• News: send in drones instead of helicopters and/or personnel to get coverage of a story
  • Medical: delivering vaccines or medication in situations where seconds are the difference between life and death
  • Delivery: imagine receiving your Loubotins or groceries from a drone outside your door or window

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Challenges and Opportunities

The industry faces a number of challenges and therein lie potential investment areas. Astute investors in this market should look for scalable companies that can address one or more of these problems. Odds are, the hardware will become increasingly commoditized, so investing in software and services that enable future drone operations will be the key to generating returns.

Regulation

There are currently no governing rules for operating drones commercially, which has potentially impeded an explosion of drone technology. The FAA has missed their 2015 deadline for releasing commercial drone guidelines, and the new expected date is June 2016. Recently, they received a recommendation from an internal committee to classify drones based on their proximity and length of flight over crowds. It remains to be seen whether they implement the recommendation in their official report.

The FAA has allowed certain drone companies to operate under a Section 333 exemption, which it currently grants on a case-by-case basis. By the end of 2015, the FAA has granted over 1,000 exemptions, with the majority going to real estate, photos/filming, and utilities/energy[6].

Recently, the three largest drone manufacturers, Parrot, 3DR, and DJI, along with GoPro have formed the Drone Manufacturer Coalition, leaving the likes of Google, Intel, and others in the Small UAVs group. If the first group focuses on consumer drone lobbying while the latter on commercial use, it could be what the market needs to hasten the FAA to release regulations.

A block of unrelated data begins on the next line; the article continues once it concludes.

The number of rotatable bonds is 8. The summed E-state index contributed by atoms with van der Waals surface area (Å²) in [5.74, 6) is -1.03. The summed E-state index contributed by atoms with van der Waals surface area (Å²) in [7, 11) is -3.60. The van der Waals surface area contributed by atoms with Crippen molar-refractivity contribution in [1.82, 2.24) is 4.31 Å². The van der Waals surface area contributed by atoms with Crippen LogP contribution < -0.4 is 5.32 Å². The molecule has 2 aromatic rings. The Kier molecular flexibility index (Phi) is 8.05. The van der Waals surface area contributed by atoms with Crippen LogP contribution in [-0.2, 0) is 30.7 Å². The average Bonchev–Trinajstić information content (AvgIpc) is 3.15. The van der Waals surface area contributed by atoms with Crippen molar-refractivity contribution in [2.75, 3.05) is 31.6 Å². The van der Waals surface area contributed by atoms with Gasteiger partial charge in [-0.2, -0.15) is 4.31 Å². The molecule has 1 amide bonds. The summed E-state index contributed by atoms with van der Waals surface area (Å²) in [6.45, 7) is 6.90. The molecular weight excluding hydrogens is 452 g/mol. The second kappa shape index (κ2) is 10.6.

Energy

The current top-of-the-line (rotor-based) drones have a flight time of less than 30 minutes. As consumers become increasingly untethered (mobile phones, wearables, drones), the technology will need to keep up. Facebook’s Aquila drone, which has fixed wings covered in solar panels, is one take on addressing this challenge. The drone intends to cruise at high altitude and user lasers to enable wireless connectivity in remote areas of the planet.

Companies to watch:

  • Pellion Technologies: magnesium ion battery technology development; funded by ARPA and Khosla Ventures
  • Enevate: has raised $60M+ to develop new high-density energy source

Psychology

There has been somewhat negative portrayal by the media in the drone arena. Starting with scrutiny of the Predator drones wreaking havoc on foreign soil to arrests of drone operators due to flying one too close to the Empire State building. This can have the unintended side effect of turning public sentiment against drone technology, which in turn can slow the FAA ruling. In addition, drone companies have to spend a significant amount of time educating the industries they are approaching, such as oil, about drones and how they could be beneficial. While the millennial consumer will grasp the concept quickly, established large corporations may be slower to adopt.

Companies to watch: